My poor younger friend Mike, also a writer, innocently messaged me a question.
M: Cathy, what do you tell aspiring writers?
C: In what regard?
M: When someone says they want to make a career out of it?
C: Driving, will brb.
Danger, Will Robinson, this gives me time to actually think about it.
C: Okay, first YAY!
C: 2. LEARN YOUR CRAFT AND FORM! (Currently struggling with screenwriting 28 years after tying for a playwright award with someone who went on to write for a major soap opera for 20+ years!)
3. Go all in or forget it. You have to not just “want to be a writer,” you have to do the work, finish the projects.
4. Find a love who respects and is supportive of your work. GENUINELY SUPPORTIVE. This will show up in a myriad of ways when you’re with someone who isn’t: time, solitude, need to discuss, bounce ideas, sometimes financial, because your projects won’t pay consistently like a day job.
Yay for creativity!
Find someone who can handle writer weirdness. Need for long periods uninterrupted, drifting mind during conversations, because writing in head at same time, etc. because WE ARE ALWAYS WRITING!
5. Find a job that works with writing, so if you want to write comedy, nudge yourself into a production assistant at a show or movie, be in the industry. Or at least live close to it. (I hate my Virginia suburb for this. Loved Boston for it. See 4. financial, your projects won’t pay until they reach the right hands.)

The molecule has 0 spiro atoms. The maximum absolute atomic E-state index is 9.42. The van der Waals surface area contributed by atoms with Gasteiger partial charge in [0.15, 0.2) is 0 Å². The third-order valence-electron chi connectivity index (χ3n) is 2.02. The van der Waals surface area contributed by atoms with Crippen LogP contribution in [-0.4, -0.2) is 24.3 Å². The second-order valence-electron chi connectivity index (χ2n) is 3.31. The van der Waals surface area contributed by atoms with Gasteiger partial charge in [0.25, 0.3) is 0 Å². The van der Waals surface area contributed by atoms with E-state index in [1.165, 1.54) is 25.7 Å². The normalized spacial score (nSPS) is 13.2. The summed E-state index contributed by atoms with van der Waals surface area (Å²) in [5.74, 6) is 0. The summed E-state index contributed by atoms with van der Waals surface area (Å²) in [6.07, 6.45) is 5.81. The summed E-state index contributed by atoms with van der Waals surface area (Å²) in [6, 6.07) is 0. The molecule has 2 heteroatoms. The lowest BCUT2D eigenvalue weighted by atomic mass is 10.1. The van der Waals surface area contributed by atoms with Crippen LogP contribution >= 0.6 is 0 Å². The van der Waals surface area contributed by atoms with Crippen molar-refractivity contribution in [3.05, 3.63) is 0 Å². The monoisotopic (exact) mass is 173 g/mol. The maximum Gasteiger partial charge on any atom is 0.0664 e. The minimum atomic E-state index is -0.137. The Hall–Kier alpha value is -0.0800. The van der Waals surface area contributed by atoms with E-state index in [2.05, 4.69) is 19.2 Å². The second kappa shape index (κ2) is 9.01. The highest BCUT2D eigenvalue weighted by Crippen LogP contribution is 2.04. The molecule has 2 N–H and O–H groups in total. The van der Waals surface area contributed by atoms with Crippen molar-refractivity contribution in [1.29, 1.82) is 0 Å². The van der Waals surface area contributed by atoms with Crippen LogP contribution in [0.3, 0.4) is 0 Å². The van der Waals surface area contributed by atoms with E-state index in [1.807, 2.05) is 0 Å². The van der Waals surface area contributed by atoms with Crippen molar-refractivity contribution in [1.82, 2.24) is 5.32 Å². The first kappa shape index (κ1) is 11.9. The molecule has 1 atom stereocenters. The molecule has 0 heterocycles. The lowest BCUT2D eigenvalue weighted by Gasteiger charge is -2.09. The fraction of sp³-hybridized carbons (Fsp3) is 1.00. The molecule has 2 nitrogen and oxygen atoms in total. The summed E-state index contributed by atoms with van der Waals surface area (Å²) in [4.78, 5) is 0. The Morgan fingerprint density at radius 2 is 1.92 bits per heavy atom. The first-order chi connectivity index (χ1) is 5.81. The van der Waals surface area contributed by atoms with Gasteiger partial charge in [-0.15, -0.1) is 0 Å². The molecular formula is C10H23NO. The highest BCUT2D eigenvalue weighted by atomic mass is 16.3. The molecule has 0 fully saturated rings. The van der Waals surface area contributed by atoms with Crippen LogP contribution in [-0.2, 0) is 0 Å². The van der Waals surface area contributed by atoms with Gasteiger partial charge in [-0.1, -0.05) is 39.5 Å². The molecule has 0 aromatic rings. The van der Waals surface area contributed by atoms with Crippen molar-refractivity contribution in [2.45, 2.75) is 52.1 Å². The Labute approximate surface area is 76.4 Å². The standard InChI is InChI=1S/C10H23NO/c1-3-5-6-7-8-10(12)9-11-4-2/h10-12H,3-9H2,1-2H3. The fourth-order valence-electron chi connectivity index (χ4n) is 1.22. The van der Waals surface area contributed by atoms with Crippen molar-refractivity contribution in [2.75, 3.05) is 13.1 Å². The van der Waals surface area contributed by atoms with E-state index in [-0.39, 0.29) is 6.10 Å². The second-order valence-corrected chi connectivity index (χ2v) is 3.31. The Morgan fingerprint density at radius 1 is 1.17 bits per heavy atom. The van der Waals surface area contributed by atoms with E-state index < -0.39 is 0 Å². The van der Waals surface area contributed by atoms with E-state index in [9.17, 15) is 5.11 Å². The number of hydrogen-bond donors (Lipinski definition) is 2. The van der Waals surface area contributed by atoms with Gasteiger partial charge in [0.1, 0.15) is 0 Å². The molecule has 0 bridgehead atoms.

6. LOVE IT HARD!! Enjoy it!! Get out of your own way! Finished is better than perfect.
7. EDIT, say more with less, be clear.
M: Damn. Alright. Alright.
My response was: FLEE! FLEE FOR YOUR LIFE!
C: Oh good, because my short answer was go big or go home.
And don’t have kids! Lol!
Not really on the kids, but if you want them and you want to write, understand that your life will take a tectonic shift in focus, especially if you’re the primary or default parent.
I once read about John Updike’s writing habits of at least 6 hours a day out in the shack out back, “or he didn’t feel like a writer.” What he failed to mention was where his wife and kids were during his long uninterrupted daily time in his writing haven. Did his wife have a career? Did she write? I KNOW NOTHING OF HER!
Virginia Woolf had an excellent point about A Room of One’s Own for women, that we are either biologically built for (seriously, there are quantitative brain function differences that serve community focus vs individual focus between men and women. Google it, I’m not a scientist, just a curious geek) or trained societally over generations, or both to be at everyone else’s beck and call. I find it becomes very difficult to transition focus back to writing when you always have someone in your family vying for attention, either by necessity, fun, or logististical reasons.
The long alone silences (or with music or whatever works for you, I often half-listen to podcasts, it reminds me of sitting in cafes and writing while overhearing conversations) are necessary not just imaginatively, but for problem solving when you know something isn’t quite right about what you have written so far.
So, to my friend Michael Wagner, my apologies for the flood response in text, but thank you for the inspiration to blog about writing life again!